In his new book ‘Chatter’, University of Michigan psychology professor Ethan Kross explores how we can harness – and control – our inner monologues.
By Eric Adelson
When we log onto Facebook, we get a loaded question: “What’s on your mind?”
This question is different, and cloudier, than Twitter’s “What’s happening?” It hints toward something more incomplete, more personal, more difficult to answer.
“What’s on your mind?” is just one question Ethan Kross approaches in his debut book, Chatter, which came out earlier this year. The psychology professor at the University of Michigan has spent years examining the voices in our heads, what they say, and how to respond to them. He even started the university’s “Emotion and Self-Control Lab, which essentially studies how self-control works.
Kross says the voices in our heads are part of who we are — “the ability to use language to reflect on your life.” He says sometimes they bubble with excitement and optimism. But often they feel like naysayers, or even haters. The voices sometimes undermine us. Asked to define “chatter,” Kross calls it “getting stuck in a negative thought loop.”
How do we fix that? It’s a question sparked in part by one of Kross’ students, who asked him why no one had taught her or her classmates how to manage their mind and emotions earlier in life. “That was a moment,” Kross says, “that led me to start thinking about how to spread what we had learned beyond academia.”
His student was clearly onto something. Chatter has been named one of the best new books of the year by multiple publications, is scheduled to be translated into 35 languages, and has landed Kross media coverage ranging from Good Morning America to Shape magazine. And it makes sense. After all, who among us doesn’t want the ability to control our negative thoughts?
One of the many scenes Kross sets in Chatter takes place in Manhattan, with its teeming mass of pedestrians, bikers, and commuters. He shifts from the sea of faces to the ocean of drifting, silent monologues — “a hidden thought-scape of rich and active internal conversations,” he writes. And he would know: His odyssey to Chatter began as a boy in Brooklyn, where he grew up observing his father. “My dad was not a college grad,” Kross, 41, says. “He loved watching the Yankees. A lifelong meditator. You could find him in a lotus position with a cigarette.”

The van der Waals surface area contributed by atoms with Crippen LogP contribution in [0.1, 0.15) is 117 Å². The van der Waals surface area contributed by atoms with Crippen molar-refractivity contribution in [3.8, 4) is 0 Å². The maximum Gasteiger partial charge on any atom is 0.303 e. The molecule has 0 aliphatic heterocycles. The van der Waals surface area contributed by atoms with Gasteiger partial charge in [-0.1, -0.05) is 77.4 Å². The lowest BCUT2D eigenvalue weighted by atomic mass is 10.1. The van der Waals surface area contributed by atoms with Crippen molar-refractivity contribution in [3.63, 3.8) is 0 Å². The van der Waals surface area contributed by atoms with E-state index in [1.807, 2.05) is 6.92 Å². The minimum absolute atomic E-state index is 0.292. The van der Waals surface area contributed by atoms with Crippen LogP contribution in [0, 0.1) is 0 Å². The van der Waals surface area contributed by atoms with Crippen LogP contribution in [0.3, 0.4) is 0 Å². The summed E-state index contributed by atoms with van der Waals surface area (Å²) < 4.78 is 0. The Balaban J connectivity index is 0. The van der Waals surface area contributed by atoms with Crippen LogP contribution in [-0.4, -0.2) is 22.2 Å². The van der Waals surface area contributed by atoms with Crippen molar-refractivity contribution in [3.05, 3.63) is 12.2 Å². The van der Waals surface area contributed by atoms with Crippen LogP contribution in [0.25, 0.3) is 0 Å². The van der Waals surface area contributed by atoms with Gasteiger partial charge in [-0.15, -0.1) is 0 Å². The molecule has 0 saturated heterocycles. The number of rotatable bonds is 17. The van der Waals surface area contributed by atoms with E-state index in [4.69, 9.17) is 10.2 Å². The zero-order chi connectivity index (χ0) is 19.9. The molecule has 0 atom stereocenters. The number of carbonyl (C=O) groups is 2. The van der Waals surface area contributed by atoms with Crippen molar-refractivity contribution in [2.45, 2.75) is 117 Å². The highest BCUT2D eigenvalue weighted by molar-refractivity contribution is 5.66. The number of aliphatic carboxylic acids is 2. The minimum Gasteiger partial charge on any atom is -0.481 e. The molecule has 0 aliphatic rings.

Kross remembers one piece of his dad’s advice — “Go inside, tap into the voice, and find a solution” — that helped him all the way through college at the University of Pennsylvania. He noticed that some of his friends were able to “tap into the voice,” and they seemed to handle adversity a little better. “That, to me,” he says, “was fascinating.”
Kross speaks as a dad himself; during this interview, he’s driving to the airport with his family for vacation. That trek sparks internal questions we all ask ourselves — “Did I turn on the alarm? Will my suitcase surpass the 50-pound limit?” — but it’s the deeper chatter Kross wants to address. It’s the questions that spiral into fear and anxiety and self-doubt and sadness and even trauma. In the book he calls it a “gaping pothole” in the “road of thought.”
The knee-jerk response is to try to shut off the spigot, says Kross, who began teaching at the U-M in 2008 after getting his Ph.D. at Columbia. He says that’s counterproductive. “Lots of people think you should try to silence the voice,” he says. “I would not recommend that. Think about all the wonderful things a voice can do for you. There are boatloads of tools that exist. Give people a map; here are where these tools are, and how they work.”
It’s healthier, Kross says, to get separation from your negative thoughts. That’s done in two ways. First, through ‘distanced self-talk.’ That may even include addressing yourself internally by using your own name. It’s a sort of bird’s-eye view of yourself.
The second perspective is by wielding time to your advantage. “Right before bed I got an email that was not pleasant,” he says, offering his own personal encounter with chatter. “I thought, ‘What if this happens?’ I stopped. ‘How are you going to feel about this in the morning? Or next week?’ It’s traveling in time in your mind.”
It’s a lot easier to get control of harmful thoughts with some distance — even if it’s mentally manufactured distance. Instead of confronting negativity all around, now you’re watching it from afar. And maybe then the problem doesn’t look like a waterfall, but rather a rivulet. After all, how many of your problems as you read this will be your problems a week from now? Some surely will; others will be long forgotten.
Kross — who says the race to make deadlines for the book sparked a boatload of chatter —is careful to point out that feeling better isn’t always thinking better. The idea is to manage the chatter, not necessarily numb it. “It’s not just helping me vent,” he says, “but helping me reframe.” Another ally: nature. Kross says the outdoors provides stimuli and perspective that invites our attention and quiets our nagging inner voice.
Kross cautions that the intensity and duration of chatter can get to an “extreme,” which can be a sign of mental illness. Still, it’s important to remember that the voices in your head don’t mean you’re abnormal. “If my readers are experiencing chatter,” Kross says, “Congratulations, they’re human.”
For more information about the University of Michigan Emotion and Self Control Lab click here.